# The central limit theorem: The means of large, random samples are approximately normal

The central limit theorem is a fundamental theorem of probability and statistics. The theorem states that the distribution of , which is the mean of a random sample from a population with finite variance, is approximately normally distributed when the sample size is large, regardless of the shape of the population's distribution. Many common statistical procedures require data to be approximately normal, but the central limit theorem lets you to apply these useful procedures to populations that are strongly nonnormal. How large the sample size must be depends on the shape of the original distribution. If the population's distribution is symmetric, a sample size of 5 could yield a good approximation; if the population's distribution is strongly asymmetric, a larger sample size 50 or more is necessary. The following graphs show examples of how the distribution affects the sample size that you need.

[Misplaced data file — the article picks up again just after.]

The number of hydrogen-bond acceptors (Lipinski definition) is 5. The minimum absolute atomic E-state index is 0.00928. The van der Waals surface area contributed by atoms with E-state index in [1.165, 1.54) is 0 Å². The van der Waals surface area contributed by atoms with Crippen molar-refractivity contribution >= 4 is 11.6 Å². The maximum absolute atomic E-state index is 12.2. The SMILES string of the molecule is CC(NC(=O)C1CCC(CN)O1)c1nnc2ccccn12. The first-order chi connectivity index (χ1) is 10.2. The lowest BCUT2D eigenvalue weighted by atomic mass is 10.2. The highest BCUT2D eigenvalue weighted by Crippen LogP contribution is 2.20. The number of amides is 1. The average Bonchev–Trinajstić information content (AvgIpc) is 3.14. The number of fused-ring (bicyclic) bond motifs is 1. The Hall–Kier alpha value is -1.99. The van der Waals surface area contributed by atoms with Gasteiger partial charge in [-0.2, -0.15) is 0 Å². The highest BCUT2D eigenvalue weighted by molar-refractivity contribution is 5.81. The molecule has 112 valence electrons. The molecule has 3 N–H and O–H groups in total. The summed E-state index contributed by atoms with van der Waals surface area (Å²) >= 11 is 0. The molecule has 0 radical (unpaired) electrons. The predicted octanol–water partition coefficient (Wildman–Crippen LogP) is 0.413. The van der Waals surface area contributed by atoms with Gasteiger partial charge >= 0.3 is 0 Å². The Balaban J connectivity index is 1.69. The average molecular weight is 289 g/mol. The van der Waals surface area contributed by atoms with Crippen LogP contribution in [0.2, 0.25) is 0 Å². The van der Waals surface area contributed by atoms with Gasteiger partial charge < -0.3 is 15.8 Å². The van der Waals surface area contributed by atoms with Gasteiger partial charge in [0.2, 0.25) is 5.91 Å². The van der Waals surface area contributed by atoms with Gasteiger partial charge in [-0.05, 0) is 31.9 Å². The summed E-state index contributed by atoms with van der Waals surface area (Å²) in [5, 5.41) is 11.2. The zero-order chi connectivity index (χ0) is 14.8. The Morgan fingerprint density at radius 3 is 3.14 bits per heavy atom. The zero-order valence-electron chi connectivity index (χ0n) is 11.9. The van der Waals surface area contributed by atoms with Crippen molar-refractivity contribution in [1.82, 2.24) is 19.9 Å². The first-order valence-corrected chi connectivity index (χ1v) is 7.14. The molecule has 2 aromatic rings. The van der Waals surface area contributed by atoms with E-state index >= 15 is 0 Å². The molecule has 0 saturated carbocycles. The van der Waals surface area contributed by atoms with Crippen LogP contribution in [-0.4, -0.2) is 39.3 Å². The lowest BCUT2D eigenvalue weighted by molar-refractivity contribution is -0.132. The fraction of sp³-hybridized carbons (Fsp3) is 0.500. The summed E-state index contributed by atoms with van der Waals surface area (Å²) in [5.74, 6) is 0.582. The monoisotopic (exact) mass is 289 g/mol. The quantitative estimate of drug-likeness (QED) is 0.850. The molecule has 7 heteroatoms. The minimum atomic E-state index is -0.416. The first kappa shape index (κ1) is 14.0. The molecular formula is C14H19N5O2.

A population that follows a uniform distribution is symmetric but strongly nonnormal, as the first histogram demonstrates. However, the distribution of 1000 sample means (n=5) from this population is approximately normal because of the central limit theorem, as the second histogram demonstrates. This histogram of sample means includes a superimposed normal curve to illustrate its normality.

A population that follows an exponential distribution is asymmetric and nonnormal, as the first histogram demonstrates. However, the distribution of sample means from 1000 samples of size 50 from this population is approximately normal because of the central limit theorem, as the second histogram demonstrates. This histogram of sample means includes a superimposed normal curve to illustrate its normality.

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